Big Brother is the “government” that rules the people. It’s one person, though it’s never known truly whether or not that person even exists, much less if “Big Brother” is alive or dead. It’s not even known if it is truly one person. What we do know is that people fall into three categories here: the Inner Party, the Outer Party, and the Proles.
I’m not going to spend this whole column explaining (though I could easily write about this for weeks on end). For now, I’ll hope that it’s enough for you to understand the general idea and philosophy of the book. The Proles make up 85 percent of the population and mostly work manual labor jobs. Africa has become a country made up primarily of slaves used by Oceania.
Oceania is a country or continent (I can’t remember, but you get the idea). There are two others: Eastasia and Eurasia. Oceania is always at war with Eurasia and always has been … until it’s at war with Eastasia and always has been. Are you picking up what I’m putting down?
By constantly being at war, they have a reason to destroy the surplus of goods that those in the Outer Party and the Proles could benefit from. Both are constantly left in a state of poverty, but always with just enough to get by. Everything they owned and consumed was cheap. Their cigarettes for example, Victory Cigarettes as they’re called; half of the tobacco would fall out as you attempt to light it.
However, the other two countries must be in on the same type of control over their people just as well, because Oceania is always at war with Eurasia … until it’s always at war with Eastasia, then back again to Eurasia. Who’s to say Eurasia and Eastasia even exists? Not a point made in the book, but a valid question untouched by the book (I’ve only read it once, so I could be wrong).
For most of the population in the Outer Party and the Proles, they’re mindless so long as they have an enemy to shout at. They have their 2 minutes of hate (something like that), which is part of a social ritual. There’s a certain way to behave and act at all times, for Big Brother is always watching. You never knew if anybody else would sell you out, either. Orwell created this universe to intentionally make you feel like you have no one to trust. Being too intelligent meant your death. They called it vaporization. It’s more than death; it’s a process. They break you down in every way possible, then rebuild you how they see fit.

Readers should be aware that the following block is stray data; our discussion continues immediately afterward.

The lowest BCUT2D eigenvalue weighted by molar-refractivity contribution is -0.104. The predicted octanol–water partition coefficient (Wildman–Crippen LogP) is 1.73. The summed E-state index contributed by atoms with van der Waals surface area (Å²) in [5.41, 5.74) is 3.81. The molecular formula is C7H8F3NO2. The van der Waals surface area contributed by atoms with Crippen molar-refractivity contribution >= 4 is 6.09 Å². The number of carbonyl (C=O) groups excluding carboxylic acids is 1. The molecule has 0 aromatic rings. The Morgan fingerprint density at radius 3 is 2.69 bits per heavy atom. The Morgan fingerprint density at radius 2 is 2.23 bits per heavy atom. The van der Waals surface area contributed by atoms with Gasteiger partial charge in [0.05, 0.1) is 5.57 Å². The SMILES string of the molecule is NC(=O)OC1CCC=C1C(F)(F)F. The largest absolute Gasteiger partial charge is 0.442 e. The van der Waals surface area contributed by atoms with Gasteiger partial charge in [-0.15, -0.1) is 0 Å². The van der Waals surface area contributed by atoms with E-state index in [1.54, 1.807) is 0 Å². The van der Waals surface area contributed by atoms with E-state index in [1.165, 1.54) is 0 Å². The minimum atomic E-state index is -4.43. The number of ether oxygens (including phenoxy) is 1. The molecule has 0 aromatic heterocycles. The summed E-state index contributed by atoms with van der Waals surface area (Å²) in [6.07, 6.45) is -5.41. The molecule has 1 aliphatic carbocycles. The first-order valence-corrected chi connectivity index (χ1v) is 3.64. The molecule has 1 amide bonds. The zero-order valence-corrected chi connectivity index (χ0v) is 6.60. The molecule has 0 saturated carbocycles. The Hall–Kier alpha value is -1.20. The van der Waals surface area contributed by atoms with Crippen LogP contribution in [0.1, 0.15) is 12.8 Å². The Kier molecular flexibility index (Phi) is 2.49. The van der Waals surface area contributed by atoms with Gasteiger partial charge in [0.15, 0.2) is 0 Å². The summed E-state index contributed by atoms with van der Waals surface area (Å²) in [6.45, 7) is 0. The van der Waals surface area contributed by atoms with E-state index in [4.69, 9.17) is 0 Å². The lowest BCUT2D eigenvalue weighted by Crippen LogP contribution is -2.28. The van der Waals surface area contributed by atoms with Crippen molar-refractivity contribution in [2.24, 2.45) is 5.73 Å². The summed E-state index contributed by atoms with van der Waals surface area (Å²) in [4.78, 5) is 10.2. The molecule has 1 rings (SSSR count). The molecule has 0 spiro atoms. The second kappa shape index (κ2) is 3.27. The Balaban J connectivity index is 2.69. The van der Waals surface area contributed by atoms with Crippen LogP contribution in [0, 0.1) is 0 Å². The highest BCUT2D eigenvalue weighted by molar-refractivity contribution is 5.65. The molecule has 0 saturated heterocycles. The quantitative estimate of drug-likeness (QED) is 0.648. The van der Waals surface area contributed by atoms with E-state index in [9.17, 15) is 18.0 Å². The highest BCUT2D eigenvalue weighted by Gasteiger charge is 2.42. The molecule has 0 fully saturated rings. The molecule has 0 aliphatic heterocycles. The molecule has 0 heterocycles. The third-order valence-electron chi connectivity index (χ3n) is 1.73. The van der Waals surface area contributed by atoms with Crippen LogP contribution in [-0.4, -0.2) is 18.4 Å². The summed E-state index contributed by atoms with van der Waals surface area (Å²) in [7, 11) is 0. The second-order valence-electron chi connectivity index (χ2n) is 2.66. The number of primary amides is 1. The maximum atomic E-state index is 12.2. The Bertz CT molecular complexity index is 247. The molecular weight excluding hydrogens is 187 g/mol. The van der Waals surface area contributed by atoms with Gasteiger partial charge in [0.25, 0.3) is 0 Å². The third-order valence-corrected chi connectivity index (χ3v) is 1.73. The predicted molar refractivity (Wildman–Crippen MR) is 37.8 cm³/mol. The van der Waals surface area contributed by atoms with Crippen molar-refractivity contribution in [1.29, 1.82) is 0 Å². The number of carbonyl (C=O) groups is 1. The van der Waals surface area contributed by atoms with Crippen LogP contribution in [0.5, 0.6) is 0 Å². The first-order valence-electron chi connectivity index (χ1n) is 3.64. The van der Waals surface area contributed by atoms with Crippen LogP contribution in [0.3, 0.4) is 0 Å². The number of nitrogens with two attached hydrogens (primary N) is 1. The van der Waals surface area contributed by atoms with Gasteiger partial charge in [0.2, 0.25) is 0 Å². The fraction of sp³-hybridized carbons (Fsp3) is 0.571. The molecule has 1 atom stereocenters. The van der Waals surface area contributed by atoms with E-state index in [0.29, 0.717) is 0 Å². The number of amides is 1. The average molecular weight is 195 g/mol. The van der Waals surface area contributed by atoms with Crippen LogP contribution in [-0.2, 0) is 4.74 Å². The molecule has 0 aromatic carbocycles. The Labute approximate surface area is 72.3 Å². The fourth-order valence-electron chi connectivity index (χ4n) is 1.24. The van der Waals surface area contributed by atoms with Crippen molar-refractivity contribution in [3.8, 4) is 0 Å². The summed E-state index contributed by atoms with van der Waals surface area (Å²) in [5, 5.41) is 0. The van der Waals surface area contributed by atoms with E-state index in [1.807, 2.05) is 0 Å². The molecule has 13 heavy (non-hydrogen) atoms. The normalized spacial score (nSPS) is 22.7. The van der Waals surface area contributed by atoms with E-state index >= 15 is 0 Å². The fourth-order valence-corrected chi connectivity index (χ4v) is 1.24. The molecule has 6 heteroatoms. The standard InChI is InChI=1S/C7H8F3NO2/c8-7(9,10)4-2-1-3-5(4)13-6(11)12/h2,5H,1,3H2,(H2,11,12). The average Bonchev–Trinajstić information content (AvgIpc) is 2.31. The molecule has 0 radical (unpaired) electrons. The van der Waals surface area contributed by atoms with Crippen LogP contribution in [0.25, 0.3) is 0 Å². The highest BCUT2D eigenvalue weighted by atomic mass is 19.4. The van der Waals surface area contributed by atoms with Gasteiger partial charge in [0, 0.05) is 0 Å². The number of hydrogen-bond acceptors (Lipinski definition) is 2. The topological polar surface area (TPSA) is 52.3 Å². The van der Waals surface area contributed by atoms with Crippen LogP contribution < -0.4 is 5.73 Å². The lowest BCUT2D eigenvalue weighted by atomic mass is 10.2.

Then send you back into society, simultaneously hating and loving Big Brother at the same time after the torture (genuine torture) that you’re subjected to. I believe that those who would be vaporized (completely erased from all records and existence, literally) are symbols that Big Brother uses to serve as an example to the others, especially those that might commit a thoughtcrime (in Newspeak).
There is so much more to this book than the explanation that I’ve already given. I would love to elaborate on it in the next column. There is all of the different ministries, the characters, and still even how important the context of when this was written and why. Maybe this was enough to pique your interest and you want to read the book for yourself, so you’d rather I move on from the topic. Either way, feel free to let me know.